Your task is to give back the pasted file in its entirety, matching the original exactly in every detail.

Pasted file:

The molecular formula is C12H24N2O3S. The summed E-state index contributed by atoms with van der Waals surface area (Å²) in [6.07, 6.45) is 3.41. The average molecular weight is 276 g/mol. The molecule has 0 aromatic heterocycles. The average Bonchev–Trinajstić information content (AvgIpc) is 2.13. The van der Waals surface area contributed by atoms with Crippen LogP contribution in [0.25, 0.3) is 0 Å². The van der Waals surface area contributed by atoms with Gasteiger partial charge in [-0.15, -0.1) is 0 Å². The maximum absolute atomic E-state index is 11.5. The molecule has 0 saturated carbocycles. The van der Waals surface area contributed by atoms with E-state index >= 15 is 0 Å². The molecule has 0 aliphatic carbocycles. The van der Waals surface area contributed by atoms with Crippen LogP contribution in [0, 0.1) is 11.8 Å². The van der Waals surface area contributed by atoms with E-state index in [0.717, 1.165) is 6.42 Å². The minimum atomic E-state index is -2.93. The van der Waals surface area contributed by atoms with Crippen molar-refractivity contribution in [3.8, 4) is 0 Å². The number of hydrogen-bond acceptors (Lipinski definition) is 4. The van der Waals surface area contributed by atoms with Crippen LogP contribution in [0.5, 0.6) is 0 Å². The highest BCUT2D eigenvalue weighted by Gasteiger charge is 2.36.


The molecular formula is C12H24N2O3S. The summed E-state index contributed by atoms with van der Waals surface area (Å²) in [6.07, 6.45) is 3.41. The average molecular weight is 276 g/mol. The molecule has 0 aromatic heterocycles. The average Bonchev–Trinajstić information content (AvgIpc) is 2.13. The van der Waals surface area contributed by atoms with Crippen LogP contribution in [0.25, 0.3) is 0 Å². The van der Waals surface area contributed by atoms with Gasteiger partial charge in [-0.15, -0.1) is 0 Å². The maximum absolute atomic E-state index is 11.5. The molecule has 0 saturated carbocycles. The van der Waals surface area contributed by atoms with E-state index >= 15 is 0 Å². The molecule has 0 aliphatic carbocycles. The van der Waals surface area contributed by atoms with Crippen LogP contribution in [0, 0.1) is 11.8 Å². The van der Waals surface area contributed by atoms with E-state index in [0.717, 1.165) is 6.42 Å². The minimum atomic E-state index is -2.93. The van der Waals surface area contributed by atoms with Crippen molar-refractivity contribution in [3.8, 4) is 0 Å². The number of hydrogen-bond acceptors (Lipinski definition) is 4. The van der Waals surface area contributed by atoms with Crippen LogP contribution in [0.5, 0.6) is 0 Å². The highest BCUT2D eigenvalue weighted by Gasteiger charge is 2.36.